But, as may of you know, it still is.
Even if you just spent a cool seven figures on a brand new S2P system.
Why is this the case? Well, it’s basically because:
- many vendors assume you already know the vendors you want to strategically source from and
- the rest think you will be more than thrilled with their private network
But here’s the problem. The entire point of a strategic sourcing project is to identify the best supplier for your organization whether or not you know already know about the supplier and whether or not you have ever done business with the supplier in the past. This means that much of the time the supplier won’t be in your database and some of the time it won’t even be in your provider’s network, no matter how many (millions of) suppliers are in the network.
The reality of the situation is that a S2P provider’s supplier network is built from the suppliers of its customer base, and most of its customers tend to be in a small number of industries, serving specific markets, and sourcing from other specific markets — so unless you are in the same industry, serving the same markets, and sourcing from the same markets, the chances of the new supplier you need being in the network is not nearly as good as you might think it is, even if there are millions of suppliers in the network. (Some of which might not even be active anymore, and some of which might never have been active.) Fifty suppliers for every product or service you don’t need are fifty suppliers that are no good to you.
So you are left in the situation where you have to:
- scavenge potential suppliers from wherever you can
- review their product and service offerings to see if they might fit
- try to find customer recommendations to validate the validity of their offerings
- qualify the suppliers for participation
And all of this takes time.
Scavenging means you have to go out and look under nooks and crannies just to get a few names. Not just Google searches (because many suppliers aren’t listing their key capabilities in a manner you can easily search among millions of hits. Local associations. Co-opetition. Multiple on-line directories and marketplaces. Even the yellow pages. Not a very efficient method given that we are supposed to be entering the age of cognitive sourcing where tactical work is done for you and all you are left with is the strategic analysis of critical decisions.
But the time-suck doesn’t stop with the scavenge. Google, associations, colleagues, on-line directories, yellow-pages, and your mechanic (because you are desperate, after all) are going to know of suppliers in your industry that might be able to serve you, but they are not going to know your specific needs and the relevance of the recommendations will be anywhere from spot-on to miles away from what you need.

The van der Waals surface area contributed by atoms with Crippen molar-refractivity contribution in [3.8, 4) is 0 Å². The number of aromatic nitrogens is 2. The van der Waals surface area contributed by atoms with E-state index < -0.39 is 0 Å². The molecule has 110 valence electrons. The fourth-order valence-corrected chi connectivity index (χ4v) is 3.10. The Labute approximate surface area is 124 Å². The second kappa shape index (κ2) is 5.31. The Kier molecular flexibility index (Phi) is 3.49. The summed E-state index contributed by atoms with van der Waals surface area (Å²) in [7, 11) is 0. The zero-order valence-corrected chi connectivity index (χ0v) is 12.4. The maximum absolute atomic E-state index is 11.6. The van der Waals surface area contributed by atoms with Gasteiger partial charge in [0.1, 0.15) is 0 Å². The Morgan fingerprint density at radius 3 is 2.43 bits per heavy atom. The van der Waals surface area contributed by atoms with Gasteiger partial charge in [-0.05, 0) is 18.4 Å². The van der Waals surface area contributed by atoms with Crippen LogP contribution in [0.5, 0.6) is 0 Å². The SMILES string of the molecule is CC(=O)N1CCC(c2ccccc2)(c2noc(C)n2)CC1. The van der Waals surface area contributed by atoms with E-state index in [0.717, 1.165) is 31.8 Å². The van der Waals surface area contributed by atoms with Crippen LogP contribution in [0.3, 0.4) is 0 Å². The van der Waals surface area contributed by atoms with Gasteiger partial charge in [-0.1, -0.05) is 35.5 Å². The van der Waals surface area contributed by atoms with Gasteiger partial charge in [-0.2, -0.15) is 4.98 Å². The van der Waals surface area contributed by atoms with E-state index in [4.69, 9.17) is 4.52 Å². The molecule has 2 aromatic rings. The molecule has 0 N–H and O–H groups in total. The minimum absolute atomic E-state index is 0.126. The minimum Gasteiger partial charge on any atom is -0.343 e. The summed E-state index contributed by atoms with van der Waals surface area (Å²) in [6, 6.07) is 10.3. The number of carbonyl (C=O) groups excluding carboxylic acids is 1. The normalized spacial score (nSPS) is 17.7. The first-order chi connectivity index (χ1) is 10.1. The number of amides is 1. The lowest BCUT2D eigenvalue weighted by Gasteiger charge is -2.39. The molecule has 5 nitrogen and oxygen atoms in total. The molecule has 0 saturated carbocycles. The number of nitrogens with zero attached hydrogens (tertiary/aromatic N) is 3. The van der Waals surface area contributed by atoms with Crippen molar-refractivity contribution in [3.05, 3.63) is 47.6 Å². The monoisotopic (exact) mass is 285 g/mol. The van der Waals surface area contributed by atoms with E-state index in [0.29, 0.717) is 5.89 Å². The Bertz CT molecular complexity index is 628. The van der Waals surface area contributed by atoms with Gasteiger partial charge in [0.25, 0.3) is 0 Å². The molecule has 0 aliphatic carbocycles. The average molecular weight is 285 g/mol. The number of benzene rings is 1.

So you will have to review multiple products and service offerings to see if it’s even worth trying to qualify the suppliers for an invitation. This can take anywhere from a half hour (if the offerings are way off) to a few hours (if the offerings are close, but not necessarily close enough).
And then there’s the task of trying to find references that you can trust. Online reviews don’t count, those are easily faked. You need to find customers in your industry or, better yet, co-opetition that will at least certify the validity of their service offerings, if not recommend them.
And then the big time suck starts. You have to invite the suppliers to participate in a qualification RFI where you validate the basic business requirements for all suppliers, the basic industry and regulatory requirements, and the capabilities you require for the products and services you would consider them for. Depending on the industry, geography, and products in question, this could be dozens of pages of responses that need to be validated to meet all the business, regulatory, and product compliance requirements.
This can be weeks of manpower spread over even more weeks to complete — all before you can even start a strategic sourcing event! Ouch!
(And now you understand why we said in Friday’s post thatit’s not the marketplace or the network … it’s the facilitation, and supplier discovery is one core capability that modern platforms are not providing.)